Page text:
In the pre-pandemic world, I didn’t have scheduled one to ones with my teams. I associated them too readily with command-and-control performance management, and didn’t want my colleagues to feel that I was breathing down their neck all the time. If I’m honest, it was easier for me not to have similar conversations with everyone on a rote basis.
When the first lockdown hit I was returning from paternity leave. I hadn’t spoken to anyone for a couple of months and had no sense of how individuals and teams were feeling. I booked in meetings with everyone, and asked everyone the same two questions:
“How are you doing?”
“Is there anything I can help with?”
I had very different conversations with everyone. One person used the opportunity to talk at length about challenges in their home life, where another would talk briefly about work. I learned not to impose my will on these conversations. Their value was in the space they created for both of us, rather than the content of the discussion.
As time went on I kept the conversations booked in. Each team member is free to decide the frequency and duration of the check ins, or even whether they happen at all. Their value seems to be increasing exponentially as time goes on, especially in the way they augment team discussions. They give people a chance to reflect on themes from stand ups, planning sessions or retrospectives, and give everyone a safe environment to try out ideas before putting them in front of the team. Continuing the same dialogue across team events and one to ones has added a new dimension to our thinking.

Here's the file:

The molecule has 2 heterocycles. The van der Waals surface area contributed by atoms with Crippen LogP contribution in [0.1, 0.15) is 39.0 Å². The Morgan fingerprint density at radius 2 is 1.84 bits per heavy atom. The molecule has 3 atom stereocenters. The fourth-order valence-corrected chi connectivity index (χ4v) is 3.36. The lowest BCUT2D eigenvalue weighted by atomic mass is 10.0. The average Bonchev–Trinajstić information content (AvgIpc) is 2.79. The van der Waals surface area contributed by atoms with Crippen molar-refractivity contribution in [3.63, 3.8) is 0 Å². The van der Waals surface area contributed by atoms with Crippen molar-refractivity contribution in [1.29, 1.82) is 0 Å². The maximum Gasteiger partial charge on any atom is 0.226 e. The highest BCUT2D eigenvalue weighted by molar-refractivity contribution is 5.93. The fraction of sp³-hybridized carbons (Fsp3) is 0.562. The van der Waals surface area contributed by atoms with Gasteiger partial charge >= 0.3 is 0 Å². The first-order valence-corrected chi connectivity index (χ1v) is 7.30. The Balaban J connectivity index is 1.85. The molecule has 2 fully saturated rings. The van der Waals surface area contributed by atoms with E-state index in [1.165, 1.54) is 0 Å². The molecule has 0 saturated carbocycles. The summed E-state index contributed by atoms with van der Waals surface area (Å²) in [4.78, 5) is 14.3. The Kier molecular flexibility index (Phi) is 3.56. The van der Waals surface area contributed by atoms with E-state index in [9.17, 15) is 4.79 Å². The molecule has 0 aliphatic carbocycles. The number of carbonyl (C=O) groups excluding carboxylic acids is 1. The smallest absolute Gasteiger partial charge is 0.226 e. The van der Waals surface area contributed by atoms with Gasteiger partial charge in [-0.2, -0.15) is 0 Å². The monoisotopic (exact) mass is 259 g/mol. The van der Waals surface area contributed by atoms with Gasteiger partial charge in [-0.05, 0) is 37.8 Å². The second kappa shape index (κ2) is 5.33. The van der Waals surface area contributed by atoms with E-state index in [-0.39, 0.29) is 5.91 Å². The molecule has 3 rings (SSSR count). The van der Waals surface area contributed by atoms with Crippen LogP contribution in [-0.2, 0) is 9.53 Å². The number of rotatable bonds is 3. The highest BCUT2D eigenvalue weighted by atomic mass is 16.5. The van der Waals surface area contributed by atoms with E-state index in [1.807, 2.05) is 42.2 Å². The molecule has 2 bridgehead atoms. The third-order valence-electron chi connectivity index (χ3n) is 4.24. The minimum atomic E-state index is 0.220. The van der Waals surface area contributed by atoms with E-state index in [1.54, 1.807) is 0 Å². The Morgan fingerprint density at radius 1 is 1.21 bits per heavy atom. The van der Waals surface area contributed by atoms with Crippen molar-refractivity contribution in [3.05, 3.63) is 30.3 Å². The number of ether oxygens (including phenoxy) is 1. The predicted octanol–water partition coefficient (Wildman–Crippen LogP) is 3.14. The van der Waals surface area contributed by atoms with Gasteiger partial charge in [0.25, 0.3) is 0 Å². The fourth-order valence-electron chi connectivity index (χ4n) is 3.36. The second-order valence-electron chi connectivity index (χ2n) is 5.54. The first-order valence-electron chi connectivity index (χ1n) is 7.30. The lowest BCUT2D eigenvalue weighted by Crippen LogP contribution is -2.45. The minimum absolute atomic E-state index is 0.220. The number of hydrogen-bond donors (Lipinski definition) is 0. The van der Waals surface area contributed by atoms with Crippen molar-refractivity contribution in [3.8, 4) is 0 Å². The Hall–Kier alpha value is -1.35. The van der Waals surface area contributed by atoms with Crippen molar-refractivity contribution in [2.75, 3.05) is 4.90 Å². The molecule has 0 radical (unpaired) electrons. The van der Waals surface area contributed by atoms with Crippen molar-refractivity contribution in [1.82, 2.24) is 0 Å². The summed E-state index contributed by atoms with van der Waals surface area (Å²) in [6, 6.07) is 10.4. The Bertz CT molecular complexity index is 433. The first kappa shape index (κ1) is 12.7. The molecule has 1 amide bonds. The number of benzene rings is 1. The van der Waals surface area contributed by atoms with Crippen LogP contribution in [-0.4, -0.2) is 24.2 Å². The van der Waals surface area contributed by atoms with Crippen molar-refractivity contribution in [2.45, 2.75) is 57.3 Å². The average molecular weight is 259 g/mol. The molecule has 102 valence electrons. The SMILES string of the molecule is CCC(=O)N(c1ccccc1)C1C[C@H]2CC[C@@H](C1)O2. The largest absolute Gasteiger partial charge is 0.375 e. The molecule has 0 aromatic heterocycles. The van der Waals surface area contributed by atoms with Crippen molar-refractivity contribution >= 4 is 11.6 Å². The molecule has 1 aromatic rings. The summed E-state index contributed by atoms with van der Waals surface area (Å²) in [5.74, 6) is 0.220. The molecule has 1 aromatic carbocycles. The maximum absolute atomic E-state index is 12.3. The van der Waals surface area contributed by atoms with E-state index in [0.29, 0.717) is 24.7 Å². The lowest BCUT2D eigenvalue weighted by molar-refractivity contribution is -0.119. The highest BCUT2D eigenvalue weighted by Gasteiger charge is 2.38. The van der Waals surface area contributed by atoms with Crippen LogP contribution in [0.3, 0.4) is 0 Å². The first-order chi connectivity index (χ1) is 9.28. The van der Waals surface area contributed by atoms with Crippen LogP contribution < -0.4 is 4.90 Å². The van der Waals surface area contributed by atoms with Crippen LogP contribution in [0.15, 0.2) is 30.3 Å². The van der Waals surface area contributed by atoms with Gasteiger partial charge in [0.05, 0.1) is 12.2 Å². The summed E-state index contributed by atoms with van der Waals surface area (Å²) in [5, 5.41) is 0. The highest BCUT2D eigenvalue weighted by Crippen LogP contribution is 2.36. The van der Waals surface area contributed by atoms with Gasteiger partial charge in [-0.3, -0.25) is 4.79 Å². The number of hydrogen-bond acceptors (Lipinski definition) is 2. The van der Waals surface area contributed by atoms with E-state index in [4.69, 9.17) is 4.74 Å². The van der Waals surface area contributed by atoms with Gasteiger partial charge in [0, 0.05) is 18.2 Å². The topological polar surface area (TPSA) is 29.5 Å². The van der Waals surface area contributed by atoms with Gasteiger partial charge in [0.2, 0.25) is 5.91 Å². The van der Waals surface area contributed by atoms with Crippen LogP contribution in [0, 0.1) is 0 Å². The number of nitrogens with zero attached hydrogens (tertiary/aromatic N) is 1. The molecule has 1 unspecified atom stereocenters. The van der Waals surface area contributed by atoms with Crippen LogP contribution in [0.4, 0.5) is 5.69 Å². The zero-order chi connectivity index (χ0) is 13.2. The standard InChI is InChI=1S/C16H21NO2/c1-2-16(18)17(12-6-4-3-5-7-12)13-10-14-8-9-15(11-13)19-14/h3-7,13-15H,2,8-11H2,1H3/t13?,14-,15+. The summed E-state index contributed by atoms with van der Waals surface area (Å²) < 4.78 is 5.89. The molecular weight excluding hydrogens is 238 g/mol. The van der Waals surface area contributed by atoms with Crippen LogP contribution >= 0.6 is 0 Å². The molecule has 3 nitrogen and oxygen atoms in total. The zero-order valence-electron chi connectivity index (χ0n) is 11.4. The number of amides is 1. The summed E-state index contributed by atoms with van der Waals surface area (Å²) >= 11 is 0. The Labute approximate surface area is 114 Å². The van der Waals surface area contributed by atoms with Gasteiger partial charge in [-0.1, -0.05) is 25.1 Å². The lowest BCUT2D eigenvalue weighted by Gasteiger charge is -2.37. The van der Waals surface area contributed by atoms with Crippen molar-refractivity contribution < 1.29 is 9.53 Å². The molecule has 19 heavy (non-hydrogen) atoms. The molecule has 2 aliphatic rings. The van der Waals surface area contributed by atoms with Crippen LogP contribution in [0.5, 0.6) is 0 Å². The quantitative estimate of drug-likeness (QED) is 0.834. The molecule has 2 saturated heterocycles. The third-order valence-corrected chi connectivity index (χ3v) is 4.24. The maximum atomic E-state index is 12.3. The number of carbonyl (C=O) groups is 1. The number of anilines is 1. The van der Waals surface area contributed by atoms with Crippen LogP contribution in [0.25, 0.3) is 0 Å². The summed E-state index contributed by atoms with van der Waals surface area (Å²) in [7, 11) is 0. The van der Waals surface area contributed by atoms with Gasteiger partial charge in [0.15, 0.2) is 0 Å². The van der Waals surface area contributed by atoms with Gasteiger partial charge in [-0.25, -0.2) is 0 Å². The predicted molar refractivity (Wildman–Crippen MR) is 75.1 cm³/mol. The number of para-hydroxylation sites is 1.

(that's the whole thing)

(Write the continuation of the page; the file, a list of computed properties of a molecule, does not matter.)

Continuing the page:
Last week, one of these conversations led to a breakthrough in defining how the team works. We often swap between the Scrum and Kanban frameworks when the team feel it necessary, but never had a solid grasp on what drove the change. We discussed how, for a devops team, having a sprint timebox alongside a release schedule meant we were working to two timescales. Two timescales doubled the pressure on the team. We decided on a proposal to take to the team about framework selection in the future. Different for everyone of course, but the right thing for this team now.
I’ve learned a lot more about how my teams work as collectives and individuals with this approach, and I suspect they’ve learned a lot more about me! As is so often the case for leaders, managers and coaches, value comes from getting out of the way of what you’re trying to achieve, opening up rather than imposing will, and trusting that we’ll get there together.
That aside, I struggled with focus this week so here are a few links on that theme - some tips (of varying quality, admittedly) on retaining focus at work; why reading news doesn’t help; the brain doesn’t work the way we think it does; and focusing on importance rather than urgency.